Middibamboo Mama and Mysterious Jars

I recently purchased another copy of October Country by Ray Bradbury after losing my copy purchased years ago (and I mean years), wanting to reread some of the stories. Last night I read the story, The Jar, and boy, did it remind me of why I love Bradbury so much. Aside from his wonderful use of descriptive language, the story is about a jar containing a strange substance, described by Bradbury: one of those pale things drifting in alcohol plasma, forever dreaming and circling, with its peeled, dead eyes staring out at you and never seeing.

The protagonist, Charlie, buys the jar from a carnie because he wants attention and respect in his holler, and people begin gathering at his house to stare and wonder about what the jar contains. And as Hitchcock would agree, their imaginings are much more bizarre and frightening that the reality of the jar’s contents. One man dredged up a traumatic childhood memory after staring at the jar.  Another provided a wonderful take on the contents, as something that crawled out of the primordial swamp: That am the center of creation! That am Middibamboo Mama, from which we all come ten thousand year ago. Believe it! To come up with Middibamboo Mama. That’s hilarious.

I won’t give the ending away. You do find out what the jar really contains, but that’s not the scariest part of the story.

This is why horror movies that don’t show you the boogey man are so effective, like Blair Witch Project. You never actually see a witch and really don’t know what killed the students, if anything at all. And with writing, why withholding bits of information, and letting the reader fill in the blanks also works.

Advertisements

Theme songs

I think I found the theme song for my book. If it became a tv show (dreaming!!!), this would be the intro song. Here are a smattering of lyrics by the band Timber Timbre, song Demon Host. Great song, great band. Check it out.

Death she must have been your will
A bone beneath the reaper’s veil
With your voice my belly sunk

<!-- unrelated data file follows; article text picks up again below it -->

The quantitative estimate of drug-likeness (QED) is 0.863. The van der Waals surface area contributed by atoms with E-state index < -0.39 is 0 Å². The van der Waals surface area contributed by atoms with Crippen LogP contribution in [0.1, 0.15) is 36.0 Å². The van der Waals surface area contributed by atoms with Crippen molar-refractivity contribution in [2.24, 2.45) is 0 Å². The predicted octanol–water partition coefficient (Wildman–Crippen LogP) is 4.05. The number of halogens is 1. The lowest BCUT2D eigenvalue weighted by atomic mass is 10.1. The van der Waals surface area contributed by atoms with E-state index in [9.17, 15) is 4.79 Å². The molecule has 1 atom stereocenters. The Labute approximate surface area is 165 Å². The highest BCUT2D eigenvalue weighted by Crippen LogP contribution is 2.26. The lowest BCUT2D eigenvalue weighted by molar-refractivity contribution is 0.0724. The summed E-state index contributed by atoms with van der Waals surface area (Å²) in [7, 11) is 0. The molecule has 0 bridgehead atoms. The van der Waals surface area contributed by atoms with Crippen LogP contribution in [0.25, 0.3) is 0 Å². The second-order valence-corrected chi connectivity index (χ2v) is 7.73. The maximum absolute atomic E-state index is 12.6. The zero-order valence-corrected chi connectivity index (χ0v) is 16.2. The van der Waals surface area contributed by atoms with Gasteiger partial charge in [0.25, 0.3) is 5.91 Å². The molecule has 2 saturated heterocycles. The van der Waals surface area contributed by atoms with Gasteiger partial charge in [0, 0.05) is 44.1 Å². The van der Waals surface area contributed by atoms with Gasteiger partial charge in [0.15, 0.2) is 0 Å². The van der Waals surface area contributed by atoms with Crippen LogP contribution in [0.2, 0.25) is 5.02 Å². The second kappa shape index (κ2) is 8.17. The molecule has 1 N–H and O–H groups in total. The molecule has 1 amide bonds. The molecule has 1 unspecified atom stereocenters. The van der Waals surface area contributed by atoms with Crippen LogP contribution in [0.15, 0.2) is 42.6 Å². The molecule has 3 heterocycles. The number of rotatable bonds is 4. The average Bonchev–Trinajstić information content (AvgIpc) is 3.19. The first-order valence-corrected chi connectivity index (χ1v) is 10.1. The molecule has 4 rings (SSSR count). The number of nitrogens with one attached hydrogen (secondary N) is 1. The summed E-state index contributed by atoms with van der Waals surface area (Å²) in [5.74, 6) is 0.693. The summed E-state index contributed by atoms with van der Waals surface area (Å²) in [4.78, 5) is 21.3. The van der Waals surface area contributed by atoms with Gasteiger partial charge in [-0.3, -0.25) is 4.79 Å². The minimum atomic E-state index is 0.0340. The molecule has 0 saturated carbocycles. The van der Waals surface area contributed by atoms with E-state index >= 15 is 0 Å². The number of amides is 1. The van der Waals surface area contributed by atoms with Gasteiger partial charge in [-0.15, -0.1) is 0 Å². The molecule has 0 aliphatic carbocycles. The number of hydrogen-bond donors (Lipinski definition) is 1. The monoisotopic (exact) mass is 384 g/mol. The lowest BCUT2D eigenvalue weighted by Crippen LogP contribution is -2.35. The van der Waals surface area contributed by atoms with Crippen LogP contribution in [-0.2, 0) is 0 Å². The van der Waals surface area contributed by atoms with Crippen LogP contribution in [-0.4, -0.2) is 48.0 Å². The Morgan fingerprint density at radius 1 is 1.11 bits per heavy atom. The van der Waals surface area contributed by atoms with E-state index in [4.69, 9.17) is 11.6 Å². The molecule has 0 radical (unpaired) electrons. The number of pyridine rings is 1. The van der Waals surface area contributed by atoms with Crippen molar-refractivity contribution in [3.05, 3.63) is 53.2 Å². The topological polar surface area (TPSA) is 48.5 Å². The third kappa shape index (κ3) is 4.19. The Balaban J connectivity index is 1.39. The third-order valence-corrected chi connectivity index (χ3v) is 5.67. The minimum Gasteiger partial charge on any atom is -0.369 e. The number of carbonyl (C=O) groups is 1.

And I began to feel so drunk
Candle candle on my clock
Oh lord I must have heard you knock me out of bed
As the flames licked my head and my lungs filled up black
in their tiny little shack
It was real and I repent
All those messages you sent clear as day, but in the
night
Oh I couldn’t get it right

Down my throat in the pit, with my head upon the spit
Oh reverend please can I chew your ear? I have become
what I most fear
And I know there’s no such thing as ghosts but I have
seen the demon host…

Dexter Disaster and Dilemma

Dexter! What is going to happen this season? I was beginning to question my appreciation for this show after last season, but am totally enjoying this season so far.

Last night’s episode “Do the Right Thing” ended with a bang, literally. What a great episode. I don’t know how Dexter is going to squeeze by all the forces currently mounting against him: LaGuerta, Russian mafia bad boy (played with awesomeness by Ray Stevenson), and now possibly Deb when she finds out about Hannah…oh yeah.

Seems like I can’t watch tv or movies anymore without thinking about some aspect of writing, but makes sense because  shows and movies are written before they’re acted. So about Dexter. The ending. The ending! Writers are constantly told to make things worse for the character or introduce a surprise. At the end, Dexter is taking Hannah on a date to a closed park to show her snow. (It was a dream of hers and the closed park has a snow machine which he turns on.) In watching, the writers are leading you to think he’s setting her up for the kill. They are completely alone. Total Dexter modus operandi. But it seemed to obvious. So I was on alert. But, sure enough, he stabs her with the needle and next shot, she’s lying on the table. Okay. Maybe he is going to kill her.

But she intrigued him, being another killer and all. When he pulls the tape off her mouth, she tells him to do what he has to do. No pleading, begging, just cold acceptance. And with knife poised over her body, he cuts the tape binding her to the table, and they have sex on the kill table. On the kill table! Talk about surprise, although we knew he was attracted to her. But he has his code and she is a baaad woman. It’s a complete disaster in the writing a scene sense, altho Dexter probably doesn’t see it coming, not yet. The new crime writer character told Deb that he has proof Hannah has killed people, but Hannah negotiated immunity for helping find the dead bodies murdered by her and her ex-boyfriend.